If paradise exists on earth, then the Whitsunday islands are possibly it. A group of 13 of us assembled on Monday lunchtime ready to board the 20-odd metre “Pride of Airlie”, and off we sailed (well, unfortunately motored as there was very little wind) to our first port of call, South Molle Island resort. The resort was excellent with tennis, golf and bush walking all available, although after a “hard” afternoon of lazing around on board ship drinking complementary champagne, we decided on the pool and hot tub with cocktails option…
The next morning was a very early 7am start, especially given the amount of beer consumed by the passengers the night before, but after a cloudy start the sun came through just as we were arriving at Whitehaven beach — a picture perfect 6 km of pristine white sand and sparkling turquoise waters — stunning. After lunch back on board the Pride whilst taking in more island views, we did some snorkling off Dumbelle Island. This was amazing: the water was crystal clear, and there were so many fish: a couple of times a shoal would get spooked by another snorkler and would come charging at me like rain drops in a thunderstorm. Snorkling again this morning at Blue Pearl Bay was equally good — so much better than the trip I did from Cairns!
Cruising back to Airlie Beach this afternoon the water was incredibly calm, and the white-bright sun shining on it gave it an unreal sort of appearance that was incredibly beautiful.
Unfortunately it’s back to normality now and a 12 hour overnight bus trip to Hervey Bay to look forward to…
A quick post as I’m a bit short on time, and nasty Internet cafe keyboard, but I’ve reached Airlie Beach! Magnetic Island was very pretty: beautiful bays and beaches, and Townsville was a nice place — it just felt a bit more “real” than Cairns! The weather has also picked up: no more rain, but it’s very hot!
Alas Airlie Beach is another tacky resort-dominated place, but fortunately I’m setting off on a 3 day/2 night sailing cruise around the reportedly beautiful Whitsunday Islands this afternoon so I don’t have to spend much time here!
No, the title of this post is not a sweeping generalisation about Bruce Willis’s acting skills, but actually one of the mnemonics used in scuba diving to remind you of the checklist you should run through before entering the water. Unfortunately, I only got as far as the silly mnemonic and entering the pool, before it became painfully apparent that getting a cold four days before you dive ruins your plans! I thought the cold was better but it seems there was enough of it left around that I couldn’t equalise the pressure in my ears and I had to give up. 🙁
So, reworking my plans, today I went up to Port Douglas and took a cruise out to the reef to snorkle instead — not quite as much fun, but certainly very interesting! Worryingly, my initial thought was: “This looks just like a giant aquarium!!” No sharks, but lots of pretty little fish (including “Nemo”!) , some baracudda and lots of plant life! We went out to three different locations on the reef, all of them subtly different, although I think I got a lot more out of the second and third as the boat crew told us more about what we might see and how to find stuff — there are some lectures/shows in Cairns about life on the reef which I now wish I had found time to take.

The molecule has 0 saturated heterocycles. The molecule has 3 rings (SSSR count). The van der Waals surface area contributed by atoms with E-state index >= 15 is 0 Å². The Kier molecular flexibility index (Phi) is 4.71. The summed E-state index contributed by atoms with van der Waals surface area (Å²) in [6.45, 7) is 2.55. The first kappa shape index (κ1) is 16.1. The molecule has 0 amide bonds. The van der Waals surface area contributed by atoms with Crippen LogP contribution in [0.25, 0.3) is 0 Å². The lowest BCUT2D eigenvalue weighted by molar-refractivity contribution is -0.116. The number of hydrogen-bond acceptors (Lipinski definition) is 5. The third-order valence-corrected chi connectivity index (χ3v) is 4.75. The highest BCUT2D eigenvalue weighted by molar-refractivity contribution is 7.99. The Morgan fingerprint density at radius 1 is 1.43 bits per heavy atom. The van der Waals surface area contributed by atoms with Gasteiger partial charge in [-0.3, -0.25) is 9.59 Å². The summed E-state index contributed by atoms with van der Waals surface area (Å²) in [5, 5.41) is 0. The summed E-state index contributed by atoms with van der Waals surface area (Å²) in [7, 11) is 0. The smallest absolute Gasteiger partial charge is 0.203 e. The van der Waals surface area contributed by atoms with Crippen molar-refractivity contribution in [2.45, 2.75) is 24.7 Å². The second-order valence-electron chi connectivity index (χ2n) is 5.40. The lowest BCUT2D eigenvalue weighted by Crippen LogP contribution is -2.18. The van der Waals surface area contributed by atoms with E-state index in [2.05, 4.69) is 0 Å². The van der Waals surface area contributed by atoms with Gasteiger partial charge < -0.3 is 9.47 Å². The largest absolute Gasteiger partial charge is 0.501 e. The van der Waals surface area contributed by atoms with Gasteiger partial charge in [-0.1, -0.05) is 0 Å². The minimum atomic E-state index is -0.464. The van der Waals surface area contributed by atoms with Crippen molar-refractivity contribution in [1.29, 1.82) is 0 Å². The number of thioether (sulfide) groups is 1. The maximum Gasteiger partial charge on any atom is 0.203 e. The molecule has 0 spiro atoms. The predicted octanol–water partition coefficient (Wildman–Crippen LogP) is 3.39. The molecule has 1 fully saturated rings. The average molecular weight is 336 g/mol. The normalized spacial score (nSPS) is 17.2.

Tomorrow I’m leaving Cairns and heading down the coast, first stop Townsville and Magnetic Island. I can’t decide if I like Cairns or not: once you get over the fact that every other shop in the “centre” is selling tours, travel info and Internet access, it seems slightly less wierd, and the place is really geared up for backpackers with pubs offering free meals to hostellers, and cheap beer, but there are also extremely loud and noisy birds that seem to start singing at dusk which I think would drive me crazy after a while! Fortunately there is so much to do around Cairns you don’t have to spend much time here if you decide it’s not your scene!
Since I last posted I’ve been doing some cool stuff.
Saturday morning was spent recovering from exploring Sydney night-life on Friday night — teapots of cocktails was definitely a new experience. 🙂 After sampling some more of Sydney’s fine cafe’s for brunch, we headed over to Bronte beach and walked along the cliffs to the famous Bondi beach. Both beaches were lovely, and it was fun watching all the surfers!
On Sunday, Ed, Simone and myself drove up to the Blue Mountains and discovered “flower pot scones” make an excellent elevenses that kinda rule out the need for lunch… As it turned out, these huge scones meant we had plenty of energy to tackle a bush walk that culminated in a 900-step ascent back to the car; and the views were well worth it. 🙂
Sadly yesterday I had to leave Sydney, Simone and Ed behind and flew to Cairns (a mere 3 hours by plane, north). The city itself is very touristy, no where near as nice as Sydney, but there is a lot to do here: today I explored the rainforest on the Atherton Tablelands, and tomorrow I (as per my instructions from various people ;)) start a 5-day dive course. The best bit of this is that the final three days are living on a boat, so I shall get lots of diving in.
After a gruelling 28 hours of travel, I arrived in beautiful Sydney. The harbour is stunning: I think I have now admired it from all the possible angles, including the top of the impressive and iconic Harbour Bridge; and the city as a whole just seems so well designed, with many impressive buildings (from tall skyscrapers to older sandstone neo-gothic “statements”) but still plenty of green spaces (including palm trees!!) and of course, lots of beaches for relaxing. 🙂
I am being very well looked-after by Ed and Simone — I shall be most sad to leave their fine hospitality and “hit the road” on Monday.
Confirmation that I am no longer in Cambridge: today I saw a sign (in the Royal Botanical Garden) saying “Please walk on the grass.”
“Today is the first day of winter. It will be 19 degrees C in Sydney.”